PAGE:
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African Group Using GPS and to Protect Sacred Sites

Two stories from the Globe and Mail in the past couple of days concerning the Mbendjele Yaka (also Pygmies; northern Congo) use of GPS units to document sacred sites and locations of traditional use. The broader context: logging of the Mbendjele Yaka’s forested territory.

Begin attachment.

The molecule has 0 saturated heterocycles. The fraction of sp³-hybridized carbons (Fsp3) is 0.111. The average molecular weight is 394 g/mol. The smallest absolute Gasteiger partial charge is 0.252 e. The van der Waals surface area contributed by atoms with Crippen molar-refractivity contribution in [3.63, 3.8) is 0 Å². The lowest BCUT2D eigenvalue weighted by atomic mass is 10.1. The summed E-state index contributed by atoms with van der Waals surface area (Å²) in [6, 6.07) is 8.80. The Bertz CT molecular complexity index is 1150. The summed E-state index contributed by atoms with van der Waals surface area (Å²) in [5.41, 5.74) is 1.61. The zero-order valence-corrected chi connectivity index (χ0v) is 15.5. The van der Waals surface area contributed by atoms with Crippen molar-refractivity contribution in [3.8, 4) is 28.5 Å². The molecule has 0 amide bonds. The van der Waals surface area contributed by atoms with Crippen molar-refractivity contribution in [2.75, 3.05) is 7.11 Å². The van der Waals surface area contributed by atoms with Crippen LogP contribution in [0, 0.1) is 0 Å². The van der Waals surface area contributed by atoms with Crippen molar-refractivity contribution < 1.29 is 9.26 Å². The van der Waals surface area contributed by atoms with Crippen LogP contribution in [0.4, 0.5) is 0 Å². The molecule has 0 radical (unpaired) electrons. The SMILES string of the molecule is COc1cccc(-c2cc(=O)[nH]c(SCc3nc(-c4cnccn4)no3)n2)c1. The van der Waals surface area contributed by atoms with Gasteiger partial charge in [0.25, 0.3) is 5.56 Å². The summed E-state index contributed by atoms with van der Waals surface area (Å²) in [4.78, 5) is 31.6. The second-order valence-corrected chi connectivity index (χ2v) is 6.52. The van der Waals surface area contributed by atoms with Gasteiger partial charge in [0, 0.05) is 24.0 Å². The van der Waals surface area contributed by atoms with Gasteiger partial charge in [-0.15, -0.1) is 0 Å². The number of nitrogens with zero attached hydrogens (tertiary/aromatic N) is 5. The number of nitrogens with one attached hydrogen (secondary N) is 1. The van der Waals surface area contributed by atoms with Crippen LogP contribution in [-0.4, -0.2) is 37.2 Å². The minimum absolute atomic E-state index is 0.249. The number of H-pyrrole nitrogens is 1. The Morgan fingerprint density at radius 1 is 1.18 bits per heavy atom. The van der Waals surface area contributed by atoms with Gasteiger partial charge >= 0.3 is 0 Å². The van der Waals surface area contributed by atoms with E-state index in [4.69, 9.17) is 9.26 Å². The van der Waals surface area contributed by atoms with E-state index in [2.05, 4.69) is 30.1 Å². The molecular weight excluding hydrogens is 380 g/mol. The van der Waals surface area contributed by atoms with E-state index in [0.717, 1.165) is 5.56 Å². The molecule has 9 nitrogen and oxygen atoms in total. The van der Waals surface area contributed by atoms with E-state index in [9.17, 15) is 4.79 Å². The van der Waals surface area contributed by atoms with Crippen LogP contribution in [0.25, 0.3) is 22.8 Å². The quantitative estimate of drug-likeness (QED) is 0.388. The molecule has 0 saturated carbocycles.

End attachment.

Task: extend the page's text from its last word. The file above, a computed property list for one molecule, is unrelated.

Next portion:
To get around the problem of low literacy rates, a system of icons was developed for the GPS units:

“The sets have icons on them, so they don’t have to be able to read and write. They basically go out and say okay, click, here is a sacred site, and a GPS point is taken and links up to the satellite,” [said the project’s director].

For example, a syringe represents an area of medicinal plants, a pygmy with an arrow a hunting area, while an image of a typical leaf and liana home indicates a living area.

(Via the Aboriginal Mapping Network)

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